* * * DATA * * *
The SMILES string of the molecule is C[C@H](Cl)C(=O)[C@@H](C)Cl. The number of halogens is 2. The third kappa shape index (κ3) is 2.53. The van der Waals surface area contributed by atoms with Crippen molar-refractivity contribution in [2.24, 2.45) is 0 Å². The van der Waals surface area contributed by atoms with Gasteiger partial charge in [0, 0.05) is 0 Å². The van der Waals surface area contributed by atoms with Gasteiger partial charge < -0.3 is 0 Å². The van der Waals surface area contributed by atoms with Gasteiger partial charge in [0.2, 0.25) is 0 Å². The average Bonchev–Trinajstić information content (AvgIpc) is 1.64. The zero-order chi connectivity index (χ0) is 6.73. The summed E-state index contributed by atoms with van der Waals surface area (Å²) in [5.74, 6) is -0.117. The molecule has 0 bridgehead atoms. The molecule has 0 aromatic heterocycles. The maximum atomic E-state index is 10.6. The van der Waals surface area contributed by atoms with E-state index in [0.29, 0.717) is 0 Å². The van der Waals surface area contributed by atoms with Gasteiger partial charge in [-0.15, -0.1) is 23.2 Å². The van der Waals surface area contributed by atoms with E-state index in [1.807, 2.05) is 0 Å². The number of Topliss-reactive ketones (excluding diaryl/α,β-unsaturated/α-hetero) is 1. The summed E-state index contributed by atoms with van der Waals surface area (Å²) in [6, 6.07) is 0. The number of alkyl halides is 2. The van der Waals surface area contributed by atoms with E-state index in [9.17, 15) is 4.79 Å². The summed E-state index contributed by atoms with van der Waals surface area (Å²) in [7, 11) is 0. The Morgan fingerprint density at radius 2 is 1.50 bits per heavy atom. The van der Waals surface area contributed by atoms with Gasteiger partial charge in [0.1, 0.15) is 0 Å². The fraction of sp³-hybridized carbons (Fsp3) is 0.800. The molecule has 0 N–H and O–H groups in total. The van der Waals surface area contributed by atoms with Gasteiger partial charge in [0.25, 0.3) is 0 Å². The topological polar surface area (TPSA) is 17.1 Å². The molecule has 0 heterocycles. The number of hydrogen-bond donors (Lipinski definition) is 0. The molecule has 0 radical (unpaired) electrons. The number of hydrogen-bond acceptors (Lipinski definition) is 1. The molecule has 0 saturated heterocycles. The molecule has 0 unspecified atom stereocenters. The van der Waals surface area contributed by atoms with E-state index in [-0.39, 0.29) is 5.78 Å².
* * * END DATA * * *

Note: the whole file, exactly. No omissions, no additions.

The SMILES string of the molecule is C[C@H](Cl)C(=O)[C@@H](C)Cl. The number of halogens is 2. The third kappa shape index (κ3) is 2.53. The van der Waals surface area contributed by atoms with Crippen molar-refractivity contribution in [2.24, 2.45) is 0 Å². The van der Waals surface area contributed by atoms with Gasteiger partial charge in [0, 0.05) is 0 Å². The van der Waals surface area contributed by atoms with Gasteiger partial charge < -0.3 is 0 Å². The van der Waals surface area contributed by atoms with Gasteiger partial charge in [0.2, 0.25) is 0 Å². The average Bonchev–Trinajstić information content (AvgIpc) is 1.64. The zero-order chi connectivity index (χ0) is 6.73. The summed E-state index contributed by atoms with van der Waals surface area (Å²) in [5.74, 6) is -0.117. The molecule has 0 bridgehead atoms. The molecule has 0 aromatic heterocycles. The maximum atomic E-state index is 10.6. The van der Waals surface area contributed by atoms with E-state index in [0.29, 0.717) is 0 Å². The van der Waals surface area contributed by atoms with Gasteiger partial charge in [-0.15, -0.1) is 23.2 Å². The van der Waals surface area contributed by atoms with E-state index in [1.807, 2.05) is 0 Å². The number of Topliss-reactive ketones (excluding diaryl/α,β-unsaturated/α-hetero) is 1. The summed E-state index contributed by atoms with van der Waals surface area (Å²) in [6, 6.07) is 0. The number of alkyl halides is 2. The van der Waals surface area contributed by atoms with E-state index in [9.17, 15) is 4.79 Å². The summed E-state index contributed by atoms with van der Waals surface area (Å²) in [7, 11) is 0. The Morgan fingerprint density at radius 2 is 1.50 bits per heavy atom. The van der Waals surface area contributed by atoms with Gasteiger partial charge in [0.1, 0.15) is 0 Å². The fraction of sp³-hybridized carbons (Fsp3) is 0.800. The molecule has 0 N–H and O–H groups in total. The van der Waals surface area contributed by atoms with Gasteiger partial charge in [0.25, 0.3) is 0 Å². The topological polar surface area (TPSA) is 17.1 Å². The molecule has 0 heterocycles. The number of hydrogen-bond donors (Lipinski definition) is 0. The molecule has 0 radical (unpaired) electrons. The number of hydrogen-bond acceptors (Lipinski definition) is 1. The molecule has 0 saturated heterocycles. The molecule has 0 unspecified atom stereocenters. The van der Waals surface area contributed by atoms with E-state index in [-0.39, 0.29) is 5.78 Å².